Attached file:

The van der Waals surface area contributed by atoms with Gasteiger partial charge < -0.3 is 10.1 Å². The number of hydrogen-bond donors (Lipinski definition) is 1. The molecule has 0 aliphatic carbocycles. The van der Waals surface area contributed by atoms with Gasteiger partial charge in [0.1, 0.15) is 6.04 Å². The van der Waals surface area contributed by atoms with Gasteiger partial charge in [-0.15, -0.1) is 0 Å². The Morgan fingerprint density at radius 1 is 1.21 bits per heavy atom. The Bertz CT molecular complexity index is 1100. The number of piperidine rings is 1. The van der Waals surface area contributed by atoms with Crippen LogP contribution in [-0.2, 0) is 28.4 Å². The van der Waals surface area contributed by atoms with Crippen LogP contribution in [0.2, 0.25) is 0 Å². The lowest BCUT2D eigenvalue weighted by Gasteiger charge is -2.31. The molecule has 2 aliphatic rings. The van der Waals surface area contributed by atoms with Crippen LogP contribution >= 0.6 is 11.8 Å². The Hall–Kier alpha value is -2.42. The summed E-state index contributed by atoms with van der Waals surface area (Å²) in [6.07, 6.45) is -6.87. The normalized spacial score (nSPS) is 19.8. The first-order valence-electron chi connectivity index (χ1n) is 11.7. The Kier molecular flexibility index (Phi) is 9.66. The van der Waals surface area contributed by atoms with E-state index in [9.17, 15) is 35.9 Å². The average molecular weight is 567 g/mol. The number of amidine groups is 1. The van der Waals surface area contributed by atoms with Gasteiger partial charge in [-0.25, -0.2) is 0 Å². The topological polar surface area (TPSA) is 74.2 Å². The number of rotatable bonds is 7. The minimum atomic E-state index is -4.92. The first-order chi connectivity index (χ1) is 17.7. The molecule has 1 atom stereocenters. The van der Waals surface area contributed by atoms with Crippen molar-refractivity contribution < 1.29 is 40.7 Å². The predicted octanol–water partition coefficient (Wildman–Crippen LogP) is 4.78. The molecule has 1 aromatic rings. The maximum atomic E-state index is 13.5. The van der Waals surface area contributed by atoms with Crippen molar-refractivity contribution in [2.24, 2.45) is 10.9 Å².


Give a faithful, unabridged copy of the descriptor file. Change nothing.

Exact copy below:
The van der Waals surface area contributed by atoms with Gasteiger partial charge < -0.3 is 10.1 Å². The number of hydrogen-bond donors (Lipinski definition) is 1. The molecule has 0 aliphatic carbocycles. The van der Waals surface area contributed by atoms with Gasteiger partial charge in [0.1, 0.15) is 6.04 Å². The van der Waals surface area contributed by atoms with Gasteiger partial charge in [-0.15, -0.1) is 0 Å². The Morgan fingerprint density at radius 1 is 1.21 bits per heavy atom. The Bertz CT molecular complexity index is 1100. The number of piperidine rings is 1. The van der Waals surface area contributed by atoms with Crippen LogP contribution in [-0.2, 0) is 28.4 Å². The van der Waals surface area contributed by atoms with Crippen LogP contribution in [0.2, 0.25) is 0 Å². The lowest BCUT2D eigenvalue weighted by Gasteiger charge is -2.31. The molecule has 2 aliphatic rings. The van der Waals surface area contributed by atoms with Crippen LogP contribution >= 0.6 is 11.8 Å². The Hall–Kier alpha value is -2.42. The summed E-state index contributed by atoms with van der Waals surface area (Å²) in [6.07, 6.45) is -6.87. The normalized spacial score (nSPS) is 19.8. The first-order valence-electron chi connectivity index (χ1n) is 11.7. The Kier molecular flexibility index (Phi) is 9.66. The van der Waals surface area contributed by atoms with E-state index in [9.17, 15) is 35.9 Å². The average molecular weight is 567 g/mol. The number of amidine groups is 1. The van der Waals surface area contributed by atoms with Gasteiger partial charge in [-0.25, -0.2) is 0 Å². The topological polar surface area (TPSA) is 74.2 Å². The number of rotatable bonds is 7. The minimum atomic E-state index is -4.92. The first-order chi connectivity index (χ1) is 17.7. The molecule has 1 atom stereocenters. The van der Waals surface area contributed by atoms with Crippen molar-refractivity contribution < 1.29 is 40.7 Å². The predicted octanol–water partition coefficient (Wildman–Crippen LogP) is 4.78. The molecule has 1 aromatic rings. The maximum atomic E-state index is 13.5. The van der Waals surface area contributed by atoms with Crippen molar-refractivity contribution in [2.24, 2.45) is 10.9 Å².